NASA telescope photographs object showing significant radio emissions

NASA's Hubble Space Telescope has captured an image of an object within the Sculptor constellation that is showing significant radio emissions.

1 minute & 35 seconds read time

NASA's Hubble Space Telescope has been in operation for more than 30 years and is still able to produce some of the most impressive photographs of the cosmos, such as this recently highlighted image of a galaxy known as NGC 612.

NASA telescope photographs object showing significant radio emissions 894

NASA has taken to its website with a brand new image snapped by the Hubble Space Telescope, with the iconic space telescope pointing its sensitive instruments at the lenticular galaxy called NGC 612, capturing its beauty in visible and infrared light. Notably, lenticular galaxies feature a central budge and disk that's similar to spiral galaxies, but they lack the long spirally arms. NASA explains that these types of galaxies harbor older star populations that range between 40 to 100 million years.

The above image shows a massive galactic disk that is mostly comprised of dust and hydrogen, with red and orange colors indicating matter. Furthermore, NGC 612 is a Seyfert galaxy, which means it has an active nucleus that's 100 times brighter than the combined light of its stars. More specifically, NGC 612 is a Type II Seyfert galaxy, meaning matter moves slowly around its nucleus.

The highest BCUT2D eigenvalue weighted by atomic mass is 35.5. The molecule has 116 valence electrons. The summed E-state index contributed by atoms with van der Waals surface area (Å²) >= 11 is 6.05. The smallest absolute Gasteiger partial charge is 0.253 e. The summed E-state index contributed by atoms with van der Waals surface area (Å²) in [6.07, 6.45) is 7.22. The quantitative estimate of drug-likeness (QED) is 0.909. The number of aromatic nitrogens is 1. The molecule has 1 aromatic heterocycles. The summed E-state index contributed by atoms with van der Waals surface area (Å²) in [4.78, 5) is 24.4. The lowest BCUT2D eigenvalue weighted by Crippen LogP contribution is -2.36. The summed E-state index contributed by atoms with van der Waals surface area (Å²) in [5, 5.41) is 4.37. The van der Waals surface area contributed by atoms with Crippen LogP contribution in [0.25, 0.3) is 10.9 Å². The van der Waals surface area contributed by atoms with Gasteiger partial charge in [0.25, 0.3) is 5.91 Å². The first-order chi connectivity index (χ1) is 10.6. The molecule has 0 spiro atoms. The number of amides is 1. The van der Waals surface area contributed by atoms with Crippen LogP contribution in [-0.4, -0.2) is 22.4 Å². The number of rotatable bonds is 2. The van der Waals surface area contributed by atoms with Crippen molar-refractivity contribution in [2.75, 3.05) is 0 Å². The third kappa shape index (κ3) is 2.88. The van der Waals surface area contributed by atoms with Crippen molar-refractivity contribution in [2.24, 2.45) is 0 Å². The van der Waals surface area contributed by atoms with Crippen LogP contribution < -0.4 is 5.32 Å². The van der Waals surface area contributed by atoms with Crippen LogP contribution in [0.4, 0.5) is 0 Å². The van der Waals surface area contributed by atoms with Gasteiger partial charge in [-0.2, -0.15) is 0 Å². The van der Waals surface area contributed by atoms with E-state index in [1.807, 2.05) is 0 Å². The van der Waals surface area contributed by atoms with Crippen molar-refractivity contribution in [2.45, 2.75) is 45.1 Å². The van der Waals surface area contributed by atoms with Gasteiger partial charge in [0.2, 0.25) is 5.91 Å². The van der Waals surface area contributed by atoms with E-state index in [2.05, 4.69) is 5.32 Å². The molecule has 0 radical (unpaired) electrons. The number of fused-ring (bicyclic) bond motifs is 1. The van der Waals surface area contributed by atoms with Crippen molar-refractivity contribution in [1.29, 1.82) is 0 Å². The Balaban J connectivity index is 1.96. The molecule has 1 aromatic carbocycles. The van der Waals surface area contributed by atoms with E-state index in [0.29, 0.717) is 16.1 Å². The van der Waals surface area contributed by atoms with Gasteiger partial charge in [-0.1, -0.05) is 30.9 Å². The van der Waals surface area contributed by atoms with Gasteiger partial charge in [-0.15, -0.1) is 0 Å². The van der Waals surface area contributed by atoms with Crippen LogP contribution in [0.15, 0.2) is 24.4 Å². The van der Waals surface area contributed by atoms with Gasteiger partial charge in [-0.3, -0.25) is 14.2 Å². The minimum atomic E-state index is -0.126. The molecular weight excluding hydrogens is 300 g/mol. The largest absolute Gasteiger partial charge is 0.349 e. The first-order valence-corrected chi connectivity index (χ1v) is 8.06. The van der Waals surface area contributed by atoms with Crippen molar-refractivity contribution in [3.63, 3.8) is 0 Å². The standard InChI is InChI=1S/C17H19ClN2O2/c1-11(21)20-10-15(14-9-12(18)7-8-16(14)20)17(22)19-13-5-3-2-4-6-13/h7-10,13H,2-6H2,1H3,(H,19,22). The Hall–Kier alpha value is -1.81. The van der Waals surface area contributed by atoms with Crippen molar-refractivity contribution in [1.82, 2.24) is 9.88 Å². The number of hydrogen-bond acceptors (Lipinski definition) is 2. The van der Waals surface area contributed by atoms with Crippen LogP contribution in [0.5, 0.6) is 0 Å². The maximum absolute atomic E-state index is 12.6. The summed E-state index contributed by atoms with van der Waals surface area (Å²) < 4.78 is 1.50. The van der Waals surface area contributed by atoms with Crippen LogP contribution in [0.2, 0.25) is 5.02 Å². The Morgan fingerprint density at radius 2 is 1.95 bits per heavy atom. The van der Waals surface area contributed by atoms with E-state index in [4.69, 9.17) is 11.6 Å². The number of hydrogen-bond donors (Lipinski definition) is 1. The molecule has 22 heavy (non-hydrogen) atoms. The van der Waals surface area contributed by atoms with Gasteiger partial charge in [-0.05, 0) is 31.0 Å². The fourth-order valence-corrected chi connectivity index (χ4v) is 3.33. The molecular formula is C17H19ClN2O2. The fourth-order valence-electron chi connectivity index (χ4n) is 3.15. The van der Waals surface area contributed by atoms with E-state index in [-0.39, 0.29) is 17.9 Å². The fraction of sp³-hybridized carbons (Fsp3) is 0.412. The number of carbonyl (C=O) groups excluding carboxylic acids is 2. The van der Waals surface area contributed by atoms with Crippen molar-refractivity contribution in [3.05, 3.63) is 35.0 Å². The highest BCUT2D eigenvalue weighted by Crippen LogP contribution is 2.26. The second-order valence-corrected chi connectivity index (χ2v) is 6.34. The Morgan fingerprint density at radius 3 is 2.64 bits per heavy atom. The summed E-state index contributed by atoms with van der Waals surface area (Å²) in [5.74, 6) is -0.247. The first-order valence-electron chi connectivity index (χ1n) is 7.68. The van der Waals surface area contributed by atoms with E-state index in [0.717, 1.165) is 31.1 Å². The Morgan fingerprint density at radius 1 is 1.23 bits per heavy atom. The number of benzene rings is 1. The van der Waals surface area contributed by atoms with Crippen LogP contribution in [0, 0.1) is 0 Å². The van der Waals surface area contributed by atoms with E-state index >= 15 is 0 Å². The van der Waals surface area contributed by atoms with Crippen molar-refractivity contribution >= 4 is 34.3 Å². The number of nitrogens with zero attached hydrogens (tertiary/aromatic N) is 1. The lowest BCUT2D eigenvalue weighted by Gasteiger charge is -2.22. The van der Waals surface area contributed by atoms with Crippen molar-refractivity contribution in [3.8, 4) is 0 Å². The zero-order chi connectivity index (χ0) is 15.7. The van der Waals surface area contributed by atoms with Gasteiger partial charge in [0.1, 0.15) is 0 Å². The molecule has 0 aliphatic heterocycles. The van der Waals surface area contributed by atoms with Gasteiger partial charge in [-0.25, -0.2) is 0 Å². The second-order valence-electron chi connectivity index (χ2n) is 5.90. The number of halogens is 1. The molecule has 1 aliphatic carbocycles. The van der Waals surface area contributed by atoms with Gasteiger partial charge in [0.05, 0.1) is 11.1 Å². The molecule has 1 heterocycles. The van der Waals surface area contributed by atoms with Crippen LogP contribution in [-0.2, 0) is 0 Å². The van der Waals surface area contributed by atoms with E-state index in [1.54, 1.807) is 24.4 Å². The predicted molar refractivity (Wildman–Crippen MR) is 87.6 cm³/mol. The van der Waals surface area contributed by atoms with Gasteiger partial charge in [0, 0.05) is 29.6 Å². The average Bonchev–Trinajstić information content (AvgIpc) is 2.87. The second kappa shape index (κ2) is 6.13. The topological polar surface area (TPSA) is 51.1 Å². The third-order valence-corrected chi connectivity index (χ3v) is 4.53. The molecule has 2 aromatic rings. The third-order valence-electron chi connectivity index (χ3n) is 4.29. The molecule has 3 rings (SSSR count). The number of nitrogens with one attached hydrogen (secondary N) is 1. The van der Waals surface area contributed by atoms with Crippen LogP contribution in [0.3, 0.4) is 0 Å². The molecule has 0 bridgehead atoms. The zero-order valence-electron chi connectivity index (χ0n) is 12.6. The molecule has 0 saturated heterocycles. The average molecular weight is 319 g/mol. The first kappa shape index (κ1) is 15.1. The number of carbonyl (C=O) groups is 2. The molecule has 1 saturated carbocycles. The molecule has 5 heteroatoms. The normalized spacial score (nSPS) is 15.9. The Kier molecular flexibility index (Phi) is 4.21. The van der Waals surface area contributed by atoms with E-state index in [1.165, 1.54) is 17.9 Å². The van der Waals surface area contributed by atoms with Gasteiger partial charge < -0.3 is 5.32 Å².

"NGC 612 is also an extremely rare example of a non-elliptical radio galaxy, a type of galaxy that shows significant radio emissions - in this case, an association with radio source PKS 0131-36. Astronomers have only discovered five such radio-emitting lenticular galaxies in the universe," writes NASA

"One theory attributes NGC 612's unusual radio emissions to a past interaction with a companion spiral galaxy. Another theory focuses on the galaxy's bright and dominant bulge, which is similar to those seen in elliptical radio galaxies. By imaging this galaxy, astronomers hope to uncover more about what causes galaxies to emit radio waves," added NASA

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Jak joined the TweakTown team in 2017 and has since reviewed 100s of new tech products and kept us informed daily on the latest science, space, and artificial intelligence news. Jak's love for science, space, and technology, and, more specifically, PC gaming, began at 10 years old. It was the day his dad showed him how to play Age of Empires on an old Compaq PC. Ever since that day, Jak fell in love with games and the progression of the technology industry in all its forms. Instead of typical FPS, Jak holds a very special spot in his heart for RTS games.

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